Origin is restarting its profit-generating stablecoin after a November attack that left OUSD holders $ 7 million.
As of now, users can again exchange USDC, USDT and DAI for OUSD.
As CoinDesk reported in September, the smart contract for OUSD has not yet been examined. With OUSD, users were able to deposit the most popular stablecoins, which were incorporated into DeFi income strategies (decentralized finance). Returns have been returned to OUSD holders by increasing the balance in each wallet.
As of November, the smart contract had $ 7 million in it, which the company says is a proven demand. However, in mid-November, it was depleted due to a re-entry bug in the smart contract (the same exploit that sank the original DAO).
“We remain committed to our vision of a superior stablecoin for the Ethereum network. Despite the setback from the hack, we return with renewed confidence that we are building something important that people really want, ”said Josh Fraser, CEO of Origin, in a statement.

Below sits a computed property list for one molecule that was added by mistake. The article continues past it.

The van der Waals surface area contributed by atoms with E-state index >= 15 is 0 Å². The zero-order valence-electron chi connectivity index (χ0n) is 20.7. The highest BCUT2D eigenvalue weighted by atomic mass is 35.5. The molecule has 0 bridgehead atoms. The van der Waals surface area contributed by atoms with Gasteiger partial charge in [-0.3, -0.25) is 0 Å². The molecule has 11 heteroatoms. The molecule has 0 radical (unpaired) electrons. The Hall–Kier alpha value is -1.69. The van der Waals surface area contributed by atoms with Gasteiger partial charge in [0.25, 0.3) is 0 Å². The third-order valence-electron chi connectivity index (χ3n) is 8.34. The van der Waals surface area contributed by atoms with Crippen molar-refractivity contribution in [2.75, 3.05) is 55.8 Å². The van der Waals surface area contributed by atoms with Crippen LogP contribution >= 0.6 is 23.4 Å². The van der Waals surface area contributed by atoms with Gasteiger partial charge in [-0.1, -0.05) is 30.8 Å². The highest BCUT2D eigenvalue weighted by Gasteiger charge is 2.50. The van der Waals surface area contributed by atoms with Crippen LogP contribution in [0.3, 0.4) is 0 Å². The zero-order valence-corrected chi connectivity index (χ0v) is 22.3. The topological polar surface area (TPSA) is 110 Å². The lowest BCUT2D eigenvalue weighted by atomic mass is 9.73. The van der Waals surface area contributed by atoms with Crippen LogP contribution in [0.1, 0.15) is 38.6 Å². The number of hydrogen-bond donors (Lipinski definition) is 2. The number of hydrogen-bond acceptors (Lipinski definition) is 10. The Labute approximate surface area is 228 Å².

On December 11th, Origin released a plan to compensate users who lost money in the attack. The first 1,000 OUSD lost for each user would be fully compensated in OUSD. After that, the holders are still being compensated, but now with a little bit of OUSD and later a lot of Origin governance tokens from Origin, OGN.
There have been several tokens that are increasing in value similar to OUSD. For example, Aaves aUSDT and Curves yUSD currently have more than 10% annual return. Ampleforth’s AMPL works a little differently, but offers comparable passive advantages.
With the relaunch, the team released a new autopsy of the attack, which found several locations where their security had collapsed. OUSD contracts have now had two audits, there is a better update process and they are checking insurance.
“Going forward, security will be our number one priority for OUSD,” said Fraser. “As we continue to strive to offer competitive returns, we have learned how difficult it is to put safety first.”